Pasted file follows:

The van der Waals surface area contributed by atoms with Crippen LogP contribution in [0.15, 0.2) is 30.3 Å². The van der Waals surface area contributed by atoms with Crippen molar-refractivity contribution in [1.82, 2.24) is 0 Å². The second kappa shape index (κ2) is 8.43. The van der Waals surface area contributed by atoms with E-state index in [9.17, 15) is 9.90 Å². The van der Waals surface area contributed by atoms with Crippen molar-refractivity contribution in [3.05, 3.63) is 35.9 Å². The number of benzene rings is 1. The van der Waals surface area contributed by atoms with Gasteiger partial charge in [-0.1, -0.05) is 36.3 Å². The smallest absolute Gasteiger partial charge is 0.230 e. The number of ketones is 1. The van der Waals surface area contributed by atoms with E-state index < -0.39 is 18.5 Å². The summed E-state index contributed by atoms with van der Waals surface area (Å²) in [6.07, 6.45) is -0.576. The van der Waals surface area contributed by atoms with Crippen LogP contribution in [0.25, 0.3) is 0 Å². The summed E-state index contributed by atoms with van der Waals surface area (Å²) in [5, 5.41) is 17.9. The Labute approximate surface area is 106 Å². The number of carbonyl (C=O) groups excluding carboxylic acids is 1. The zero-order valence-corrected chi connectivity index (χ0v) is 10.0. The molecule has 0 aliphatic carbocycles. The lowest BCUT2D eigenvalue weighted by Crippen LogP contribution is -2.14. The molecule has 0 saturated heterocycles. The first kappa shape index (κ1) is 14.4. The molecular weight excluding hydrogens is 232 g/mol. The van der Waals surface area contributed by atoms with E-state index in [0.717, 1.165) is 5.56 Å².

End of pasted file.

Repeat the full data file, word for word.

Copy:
The van der Waals surface area contributed by atoms with Crippen LogP contribution in [0.15, 0.2) is 30.3 Å². The van der Waals surface area contributed by atoms with Crippen molar-refractivity contribution in [1.82, 2.24) is 0 Å². The second kappa shape index (κ2) is 8.43. The van der Waals surface area contributed by atoms with E-state index in [9.17, 15) is 9.90 Å². The van der Waals surface area contributed by atoms with Crippen molar-refractivity contribution in [3.05, 3.63) is 35.9 Å². The number of benzene rings is 1. The van der Waals surface area contributed by atoms with Gasteiger partial charge in [-0.1, -0.05) is 36.3 Å². The smallest absolute Gasteiger partial charge is 0.230 e. The number of ketones is 1. The van der Waals surface area contributed by atoms with E-state index < -0.39 is 18.5 Å². The summed E-state index contributed by atoms with van der Waals surface area (Å²) in [6.07, 6.45) is -0.576. The van der Waals surface area contributed by atoms with Crippen LogP contribution in [0.25, 0.3) is 0 Å². The summed E-state index contributed by atoms with van der Waals surface area (Å²) in [5, 5.41) is 17.9. The Labute approximate surface area is 106 Å². The number of carbonyl (C=O) groups excluding carboxylic acids is 1. The zero-order valence-corrected chi connectivity index (χ0v) is 10.0. The molecule has 0 aliphatic carbocycles. The lowest BCUT2D eigenvalue weighted by Crippen LogP contribution is -2.14. The molecule has 0 saturated heterocycles. The first kappa shape index (κ1) is 14.4. The molecular weight excluding hydrogens is 232 g/mol. The van der Waals surface area contributed by atoms with E-state index in [0.717, 1.165) is 5.56 Å².